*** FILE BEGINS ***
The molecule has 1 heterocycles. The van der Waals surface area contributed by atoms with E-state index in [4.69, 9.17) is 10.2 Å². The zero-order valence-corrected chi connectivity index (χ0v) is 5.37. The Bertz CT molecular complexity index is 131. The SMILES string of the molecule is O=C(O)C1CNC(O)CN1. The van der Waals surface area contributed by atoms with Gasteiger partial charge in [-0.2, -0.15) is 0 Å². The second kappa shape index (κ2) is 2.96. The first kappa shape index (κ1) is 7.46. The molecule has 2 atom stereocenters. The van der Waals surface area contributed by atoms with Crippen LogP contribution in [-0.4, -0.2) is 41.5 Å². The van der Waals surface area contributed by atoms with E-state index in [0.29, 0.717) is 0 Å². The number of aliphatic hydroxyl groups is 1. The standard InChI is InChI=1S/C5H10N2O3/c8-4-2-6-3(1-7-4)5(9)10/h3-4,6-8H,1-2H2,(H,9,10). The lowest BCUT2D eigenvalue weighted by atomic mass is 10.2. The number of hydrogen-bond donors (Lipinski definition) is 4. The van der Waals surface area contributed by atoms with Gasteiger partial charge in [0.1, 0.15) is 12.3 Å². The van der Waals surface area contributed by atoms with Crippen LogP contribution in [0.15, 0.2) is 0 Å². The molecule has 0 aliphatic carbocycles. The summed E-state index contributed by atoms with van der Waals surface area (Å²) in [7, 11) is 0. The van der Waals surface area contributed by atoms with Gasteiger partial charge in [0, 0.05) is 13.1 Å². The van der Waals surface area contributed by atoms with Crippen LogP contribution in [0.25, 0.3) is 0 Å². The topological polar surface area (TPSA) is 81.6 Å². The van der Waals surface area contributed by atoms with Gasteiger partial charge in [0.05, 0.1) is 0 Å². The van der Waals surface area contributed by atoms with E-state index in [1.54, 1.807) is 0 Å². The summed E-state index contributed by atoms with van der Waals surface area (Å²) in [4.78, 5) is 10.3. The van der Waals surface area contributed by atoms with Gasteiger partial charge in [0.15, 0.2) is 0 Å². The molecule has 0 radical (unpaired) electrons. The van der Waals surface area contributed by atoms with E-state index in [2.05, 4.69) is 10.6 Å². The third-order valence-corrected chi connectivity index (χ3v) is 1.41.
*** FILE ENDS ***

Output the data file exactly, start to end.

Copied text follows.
The molecule has 1 heterocycles. The van der Waals surface area contributed by atoms with E-state index in [4.69, 9.17) is 10.2 Å². The zero-order valence-corrected chi connectivity index (χ0v) is 5.37. The Bertz CT molecular complexity index is 131. The SMILES string of the molecule is O=C(O)C1CNC(O)CN1. The van der Waals surface area contributed by atoms with Gasteiger partial charge in [-0.2, -0.15) is 0 Å². The second kappa shape index (κ2) is 2.96. The first kappa shape index (κ1) is 7.46. The molecule has 2 atom stereocenters. The van der Waals surface area contributed by atoms with Crippen LogP contribution in [-0.4, -0.2) is 41.5 Å². The van der Waals surface area contributed by atoms with E-state index in [0.29, 0.717) is 0 Å². The number of aliphatic hydroxyl groups is 1. The standard InChI is InChI=1S/C5H10N2O3/c8-4-2-6-3(1-7-4)5(9)10/h3-4,6-8H,1-2H2,(H,9,10). The lowest BCUT2D eigenvalue weighted by atomic mass is 10.2. The number of hydrogen-bond donors (Lipinski definition) is 4. The van der Waals surface area contributed by atoms with Gasteiger partial charge in [0.1, 0.15) is 12.3 Å². The van der Waals surface area contributed by atoms with Crippen LogP contribution in [0.15, 0.2) is 0 Å². The molecule has 0 aliphatic carbocycles. The summed E-state index contributed by atoms with van der Waals surface area (Å²) in [7, 11) is 0. The van der Waals surface area contributed by atoms with Gasteiger partial charge in [0, 0.05) is 13.1 Å². The van der Waals surface area contributed by atoms with Crippen LogP contribution in [0.25, 0.3) is 0 Å². The topological polar surface area (TPSA) is 81.6 Å². The van der Waals surface area contributed by atoms with Gasteiger partial charge in [0.05, 0.1) is 0 Å². The van der Waals surface area contributed by atoms with E-state index in [1.54, 1.807) is 0 Å². The summed E-state index contributed by atoms with van der Waals surface area (Å²) in [4.78, 5) is 10.3. The van der Waals surface area contributed by atoms with Gasteiger partial charge in [0.15, 0.2) is 0 Å². The molecule has 0 radical (unpaired) electrons. The van der Waals surface area contributed by atoms with E-state index in [2.05, 4.69) is 10.6 Å². The third-order valence-corrected chi connectivity index (χ3v) is 1.41.